Arsenal vs. Southampton: Please, just make it stop.

Let bygones be bygones…

Prior to the match today, I wanted to take a step back and ignore the noise around the club and its predicament and look at the fixture objectively. 6th-placed Arsenal hosting 19th-placed Southampton. An international break following a period of disappointing results, I was expecting renewed vigour, a fresh outlook and a hungry squad eager to make amends. A fresh outlook is quite an open-ended concept, but at the very least, I wanted to see the shackles taken off. This side has bounds of technical ability and we’ve seen glimpses of what they can do over the course of the season and beyond, whether by design or by the individual ability. Change is what the club needed to have any renewed sense of hope, and that could only be inspired by the performance we saw today. This was the perfect opportunity for a clean slate and any question marks over confidence, mentality or otherwise should have been addressed and disposed of over the course of this break.

The start was bleak. Caught in possession in our own half and conceding a shot on goal inside 27 seconds. Against any club, that’s not great but this is Southampton. It got bleaker in the 8th minute.

The manner of their goal was unfamiliar in the sense that you don’t see teams getting caught out by quick-thinking plays like this too often (and even the likes of Barcelona can succumb to ingenuity as we saw against Liverpool in last year’s Champions League semi final), and yet it had all the hallmarks of what we’ve come to expect. Bellerín’s call for unity prior to the game doesn’t help us one iota when he himself and the rest of the back-line are caught sleeping and Southampton took full advantage. The incredulous reactions across the defence brought no respite, nor did VAR in penalising Southampton for the ball being in motion as the free kick was taken. We can’t expect VAR or officiating in general to ever bail us out so I don’t really have any complaints and we wouldn’t even be mentioning this if the team was switched on.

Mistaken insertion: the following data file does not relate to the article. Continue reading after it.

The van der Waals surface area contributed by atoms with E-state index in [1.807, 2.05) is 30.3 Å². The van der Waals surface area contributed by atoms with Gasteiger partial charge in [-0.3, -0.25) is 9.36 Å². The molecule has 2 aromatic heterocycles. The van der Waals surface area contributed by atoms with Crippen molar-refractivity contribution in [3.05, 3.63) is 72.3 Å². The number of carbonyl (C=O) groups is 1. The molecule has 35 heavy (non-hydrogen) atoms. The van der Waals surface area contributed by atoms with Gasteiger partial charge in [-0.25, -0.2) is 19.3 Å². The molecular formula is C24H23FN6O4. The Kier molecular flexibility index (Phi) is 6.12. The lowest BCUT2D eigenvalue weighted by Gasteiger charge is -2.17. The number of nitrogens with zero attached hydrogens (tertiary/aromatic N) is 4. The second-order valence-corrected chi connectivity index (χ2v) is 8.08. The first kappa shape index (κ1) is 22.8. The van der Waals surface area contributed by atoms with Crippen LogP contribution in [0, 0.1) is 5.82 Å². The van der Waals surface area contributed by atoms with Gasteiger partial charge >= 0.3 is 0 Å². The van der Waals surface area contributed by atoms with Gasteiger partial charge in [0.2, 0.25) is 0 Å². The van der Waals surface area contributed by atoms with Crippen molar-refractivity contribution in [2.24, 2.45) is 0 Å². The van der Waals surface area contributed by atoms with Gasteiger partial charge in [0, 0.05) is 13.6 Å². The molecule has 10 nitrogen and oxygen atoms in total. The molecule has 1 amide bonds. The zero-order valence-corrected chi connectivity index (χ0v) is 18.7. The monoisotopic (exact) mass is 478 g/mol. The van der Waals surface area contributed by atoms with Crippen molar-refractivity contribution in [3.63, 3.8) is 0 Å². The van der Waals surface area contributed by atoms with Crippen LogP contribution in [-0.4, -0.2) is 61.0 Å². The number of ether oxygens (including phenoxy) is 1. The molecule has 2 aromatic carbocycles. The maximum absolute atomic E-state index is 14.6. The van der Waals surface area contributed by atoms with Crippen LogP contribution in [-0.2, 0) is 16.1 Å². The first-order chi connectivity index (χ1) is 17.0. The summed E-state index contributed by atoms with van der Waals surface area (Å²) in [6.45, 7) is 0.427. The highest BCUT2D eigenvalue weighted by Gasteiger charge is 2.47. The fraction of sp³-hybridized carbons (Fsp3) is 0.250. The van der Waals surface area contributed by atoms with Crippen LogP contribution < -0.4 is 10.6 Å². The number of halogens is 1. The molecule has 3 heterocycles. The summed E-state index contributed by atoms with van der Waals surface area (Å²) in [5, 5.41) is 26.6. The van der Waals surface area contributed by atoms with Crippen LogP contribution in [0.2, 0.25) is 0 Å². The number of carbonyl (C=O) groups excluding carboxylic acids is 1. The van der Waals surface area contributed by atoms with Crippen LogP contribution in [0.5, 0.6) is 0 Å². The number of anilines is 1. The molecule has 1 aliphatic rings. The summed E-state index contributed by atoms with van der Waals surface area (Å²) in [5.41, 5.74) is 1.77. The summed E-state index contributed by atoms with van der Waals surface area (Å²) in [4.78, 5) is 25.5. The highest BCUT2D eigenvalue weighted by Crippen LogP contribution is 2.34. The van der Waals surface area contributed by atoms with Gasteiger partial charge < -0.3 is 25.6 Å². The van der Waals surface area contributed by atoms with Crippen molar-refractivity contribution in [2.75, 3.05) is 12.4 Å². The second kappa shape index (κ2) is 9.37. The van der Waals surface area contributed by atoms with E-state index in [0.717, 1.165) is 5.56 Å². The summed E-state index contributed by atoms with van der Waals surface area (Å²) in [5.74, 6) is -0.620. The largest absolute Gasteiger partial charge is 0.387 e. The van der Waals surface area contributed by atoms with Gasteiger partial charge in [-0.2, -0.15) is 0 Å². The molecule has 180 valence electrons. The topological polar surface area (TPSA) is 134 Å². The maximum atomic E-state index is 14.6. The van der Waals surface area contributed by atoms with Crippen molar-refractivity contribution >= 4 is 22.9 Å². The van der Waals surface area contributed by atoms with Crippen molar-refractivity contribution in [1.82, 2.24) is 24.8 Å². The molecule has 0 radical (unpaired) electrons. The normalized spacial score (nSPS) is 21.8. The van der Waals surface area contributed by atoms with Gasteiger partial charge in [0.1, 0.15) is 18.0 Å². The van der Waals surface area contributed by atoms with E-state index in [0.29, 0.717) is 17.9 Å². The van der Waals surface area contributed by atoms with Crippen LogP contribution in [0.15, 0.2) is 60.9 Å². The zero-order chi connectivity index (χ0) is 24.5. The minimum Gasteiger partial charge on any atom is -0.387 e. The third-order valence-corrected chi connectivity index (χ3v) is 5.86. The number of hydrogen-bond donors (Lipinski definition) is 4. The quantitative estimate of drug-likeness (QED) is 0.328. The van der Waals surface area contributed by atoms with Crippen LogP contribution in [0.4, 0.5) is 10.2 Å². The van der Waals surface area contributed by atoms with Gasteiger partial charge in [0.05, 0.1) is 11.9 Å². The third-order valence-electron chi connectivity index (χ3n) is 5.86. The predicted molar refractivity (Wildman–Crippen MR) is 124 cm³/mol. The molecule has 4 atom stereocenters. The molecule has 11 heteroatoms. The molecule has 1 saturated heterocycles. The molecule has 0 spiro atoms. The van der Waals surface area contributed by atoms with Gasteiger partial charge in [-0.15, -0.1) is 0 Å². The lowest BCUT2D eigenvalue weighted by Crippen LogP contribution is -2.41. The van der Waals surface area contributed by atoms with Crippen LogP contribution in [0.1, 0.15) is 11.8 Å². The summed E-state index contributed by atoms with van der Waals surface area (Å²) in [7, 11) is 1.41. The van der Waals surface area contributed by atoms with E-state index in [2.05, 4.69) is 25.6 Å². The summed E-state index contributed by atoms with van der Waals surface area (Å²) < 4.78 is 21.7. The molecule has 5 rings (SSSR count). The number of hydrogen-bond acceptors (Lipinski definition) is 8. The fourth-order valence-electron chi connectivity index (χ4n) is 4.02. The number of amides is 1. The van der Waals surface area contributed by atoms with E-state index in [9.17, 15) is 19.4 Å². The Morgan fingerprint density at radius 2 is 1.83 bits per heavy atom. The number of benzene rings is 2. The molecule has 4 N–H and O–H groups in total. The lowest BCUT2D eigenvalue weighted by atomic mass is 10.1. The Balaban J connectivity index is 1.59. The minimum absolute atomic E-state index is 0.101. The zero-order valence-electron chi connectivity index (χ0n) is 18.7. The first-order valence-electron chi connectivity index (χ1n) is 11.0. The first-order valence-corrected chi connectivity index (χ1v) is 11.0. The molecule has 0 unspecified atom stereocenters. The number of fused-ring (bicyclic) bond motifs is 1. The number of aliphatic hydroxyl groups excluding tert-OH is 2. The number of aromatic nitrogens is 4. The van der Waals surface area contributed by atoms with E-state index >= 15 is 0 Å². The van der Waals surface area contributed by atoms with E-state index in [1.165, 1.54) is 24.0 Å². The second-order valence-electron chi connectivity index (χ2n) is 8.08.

Lacazette’s timely response kept the rabid crowd at bay; I’m sure that “unity” would have completely gone out the window if we’d gone into half time trailing. Any hope that the goal would reignite some belief was misplaced, as the side meandered into halftime in typical fashion.

4 months into the season and Emery’s constant system-tinkering, yet to nail down any in particular, seems to leave this team beyond confused. Chambers inexplicably had more touches than our front three – combined.

I can also safely say that switching to 3 at the back with 2 wingbacks has left us no more secure at the back. More to the point, the game was another pertinent example of games where Emery refuses to go hell for leather against teams ripe for the taking. It’s a good job those pairs of holding midfielders and wingbacks kept the voracious onslaught from Southampton at bay; we managed to limit them to just the two goals away from home. Highly commendable.

Chambers was then the one to make way for Pépé at half time; better late than never I suppose but I would love to hear Emery’s rationale for the Ivorian’s omission from the starting lineup. Through on goal, our record signing opted to pass instead of going for goal himself and the move amounted to nothing. You could argue he felt Özil was better suited to score, and in some occasions, it’s even commendable to be selfless (as Özil so often is in those situations). In reality, I think the wasted chance was a circumstance of a player down on confidence, frustrated at his lack of opportunities.